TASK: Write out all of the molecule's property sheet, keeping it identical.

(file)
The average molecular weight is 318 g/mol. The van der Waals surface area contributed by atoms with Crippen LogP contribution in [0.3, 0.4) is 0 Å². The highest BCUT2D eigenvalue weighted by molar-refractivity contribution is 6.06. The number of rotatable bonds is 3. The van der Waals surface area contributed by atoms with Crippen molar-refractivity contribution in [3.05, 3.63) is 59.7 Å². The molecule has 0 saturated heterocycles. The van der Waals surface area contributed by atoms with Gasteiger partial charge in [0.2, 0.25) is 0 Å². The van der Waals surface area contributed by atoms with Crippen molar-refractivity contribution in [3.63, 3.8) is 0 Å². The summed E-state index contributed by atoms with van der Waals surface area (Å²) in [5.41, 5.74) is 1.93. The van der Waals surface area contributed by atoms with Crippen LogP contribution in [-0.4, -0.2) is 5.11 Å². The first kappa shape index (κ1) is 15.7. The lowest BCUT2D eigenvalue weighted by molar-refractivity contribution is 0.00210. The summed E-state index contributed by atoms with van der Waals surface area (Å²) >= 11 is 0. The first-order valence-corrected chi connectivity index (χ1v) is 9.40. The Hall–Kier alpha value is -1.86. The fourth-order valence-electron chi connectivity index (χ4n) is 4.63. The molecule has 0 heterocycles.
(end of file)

The average molecular weight is 318 g/mol. The van der Waals surface area contributed by atoms with Crippen LogP contribution in [0.3, 0.4) is 0 Å². The highest BCUT2D eigenvalue weighted by molar-refractivity contribution is 6.06. The number of rotatable bonds is 3. The van der Waals surface area contributed by atoms with Crippen molar-refractivity contribution in [3.05, 3.63) is 59.7 Å². The molecule has 0 saturated heterocycles. The van der Waals surface area contributed by atoms with Gasteiger partial charge in [0.2, 0.25) is 0 Å². The van der Waals surface area contributed by atoms with Crippen molar-refractivity contribution in [3.63, 3.8) is 0 Å². The summed E-state index contributed by atoms with van der Waals surface area (Å²) in [5.41, 5.74) is 1.93. The van der Waals surface area contributed by atoms with Crippen LogP contribution in [-0.4, -0.2) is 5.11 Å². The first kappa shape index (κ1) is 15.7. The lowest BCUT2D eigenvalue weighted by molar-refractivity contribution is 0.00210. The summed E-state index contributed by atoms with van der Waals surface area (Å²) >= 11 is 0. The first-order valence-corrected chi connectivity index (χ1v) is 9.40. The Hall–Kier alpha value is -1.86. The fourth-order valence-electron chi connectivity index (χ4n) is 4.63. The molecule has 0 heterocycles.